Wednesday, June 14, 2017
iPhone - TDEL034 Tool Testing
Many discussions take place during training which unearth useful guidance for practices and procedures. Also, tips and tricks are also revealed. From the MTEB Tool Testing training papers 2015 - iPhone TDEL034 (test device entry level) strategies and pre-planning - it is used to illustrate potential stages for obtaining images that produce a baseline test data to enable repeated testing to identify possible changes in the working operation of forensic tool suites importing a pre-existing test image.
However, TDEL034 is, as stated above, for strategies and pre-planning. Acquisition tools and Analysis (reader/reveal) tools are dealt with later in the training. What is uncovered during discussions are peoples perceptions given their involvement within the examination process.
It is in these sessions during training the reality dawns as to the time and expense it takes just to deal with one brand-name 'Make' of smartphone and then adding into the equation the various models that have been created and may be created in the future. If that isn't enough, there is then the various versions of OS implemented in various models (https://en.wikipedia.org/wiki/IOS_version_history).
The discovery doesn't end there. Tasks involving removal of barriers and revelation equally may impact when discussing discovery (https://en.wikipedia.org/wiki/IOS_jailbreaking).
Digital forensics is a reality and not a junk science. This field of endeavour is unlike traditional sciences incl. many forensic sciences. How many traditional sciences can you identify evolve and update rapidly e.g. every 6mths-12mths? It is against this backdrop that digital forensics is expected to function and operate across a digital arena of many makes/models of devices and services. Understanding the fantastic job that people do working in digital forensics and battling with constant change illustrates how digital forensics is highly unique.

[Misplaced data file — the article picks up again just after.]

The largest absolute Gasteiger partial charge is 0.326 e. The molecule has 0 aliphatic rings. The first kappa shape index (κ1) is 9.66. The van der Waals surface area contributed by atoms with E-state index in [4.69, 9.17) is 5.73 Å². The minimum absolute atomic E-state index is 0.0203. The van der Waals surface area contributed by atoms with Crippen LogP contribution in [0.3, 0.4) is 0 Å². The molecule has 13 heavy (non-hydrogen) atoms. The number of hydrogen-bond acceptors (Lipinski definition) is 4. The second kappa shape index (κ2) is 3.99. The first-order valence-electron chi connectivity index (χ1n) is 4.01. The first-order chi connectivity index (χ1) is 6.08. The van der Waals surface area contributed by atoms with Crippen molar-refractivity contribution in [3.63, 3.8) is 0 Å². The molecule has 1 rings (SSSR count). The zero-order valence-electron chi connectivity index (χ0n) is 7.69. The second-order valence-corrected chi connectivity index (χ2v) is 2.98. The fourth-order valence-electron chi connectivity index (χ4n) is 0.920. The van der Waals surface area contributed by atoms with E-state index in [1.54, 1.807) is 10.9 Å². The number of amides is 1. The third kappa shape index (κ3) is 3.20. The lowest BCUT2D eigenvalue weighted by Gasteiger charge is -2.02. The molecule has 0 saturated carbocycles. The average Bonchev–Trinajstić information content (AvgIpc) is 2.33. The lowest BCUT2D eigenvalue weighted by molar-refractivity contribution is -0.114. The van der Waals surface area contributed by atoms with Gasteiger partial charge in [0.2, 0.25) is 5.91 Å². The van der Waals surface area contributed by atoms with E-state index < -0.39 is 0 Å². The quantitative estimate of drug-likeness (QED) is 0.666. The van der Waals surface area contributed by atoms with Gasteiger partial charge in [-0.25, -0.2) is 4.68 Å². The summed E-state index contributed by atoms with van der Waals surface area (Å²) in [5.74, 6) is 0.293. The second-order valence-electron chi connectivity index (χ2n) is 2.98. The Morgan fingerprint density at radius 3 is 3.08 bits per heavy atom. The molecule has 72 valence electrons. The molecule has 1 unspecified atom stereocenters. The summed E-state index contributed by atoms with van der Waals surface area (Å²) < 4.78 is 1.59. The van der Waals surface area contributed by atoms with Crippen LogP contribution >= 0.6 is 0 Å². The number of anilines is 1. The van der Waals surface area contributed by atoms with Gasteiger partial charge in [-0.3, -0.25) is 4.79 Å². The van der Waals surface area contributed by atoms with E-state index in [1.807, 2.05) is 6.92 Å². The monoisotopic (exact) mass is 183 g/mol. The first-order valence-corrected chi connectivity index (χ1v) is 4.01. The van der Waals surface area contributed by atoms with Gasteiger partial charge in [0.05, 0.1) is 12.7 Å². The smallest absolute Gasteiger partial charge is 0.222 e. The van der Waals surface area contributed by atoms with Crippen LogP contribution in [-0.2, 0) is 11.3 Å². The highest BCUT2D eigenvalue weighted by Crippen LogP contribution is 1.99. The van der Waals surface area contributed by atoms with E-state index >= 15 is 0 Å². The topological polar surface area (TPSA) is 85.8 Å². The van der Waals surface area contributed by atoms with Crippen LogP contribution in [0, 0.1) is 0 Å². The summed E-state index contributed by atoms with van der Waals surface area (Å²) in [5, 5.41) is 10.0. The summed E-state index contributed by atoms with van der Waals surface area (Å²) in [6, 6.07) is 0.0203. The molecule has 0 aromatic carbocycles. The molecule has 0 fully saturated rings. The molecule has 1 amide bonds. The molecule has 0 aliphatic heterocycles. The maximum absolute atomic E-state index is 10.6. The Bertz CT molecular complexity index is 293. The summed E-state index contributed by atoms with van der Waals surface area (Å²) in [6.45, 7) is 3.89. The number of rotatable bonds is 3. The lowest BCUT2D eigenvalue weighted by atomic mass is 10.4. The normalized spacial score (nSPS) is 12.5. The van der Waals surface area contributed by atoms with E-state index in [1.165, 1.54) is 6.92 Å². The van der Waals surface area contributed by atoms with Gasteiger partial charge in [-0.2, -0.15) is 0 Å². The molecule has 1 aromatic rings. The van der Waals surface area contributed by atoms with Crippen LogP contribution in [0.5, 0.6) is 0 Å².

Generic standards do not work as well with digital forensics as would 'specific' standards. That is because with generic standards they are tantamount to informing everyone this is what has been created and it is your responsibility to make it work. This is analogous to an organisation purchasing a SATNAV and Driving Route System which when operational fails to inform the driver of 'No Entry' roads, dead end roads, instructing a driver to take the action even when the sign states 'No Left Turn' or using as-the-crow-flies navigation so the driver is placed at a point e.g. x-miles from true destination, because the system doesn't understand vehicles cannot drive through people houses, gardens or buildings to get to the other side. The organisation then expects the driver to workout the problems so that when reaching the destination it looks like the SATNAV and Driving Route System was working correctly.
This is why training is essential not just at the tool level, but also at the conceptual level to assist in the design of an examination approach that fits the need of the device and at the same time relieve the pressure placed on the tools that are expected to, alone, get it right. Having the right digital forensic standard should provide the baseline and should define process approach to assist achieve results.
I will return to this subject to offer observations a little later, but for now other matters are now pressing and need attention.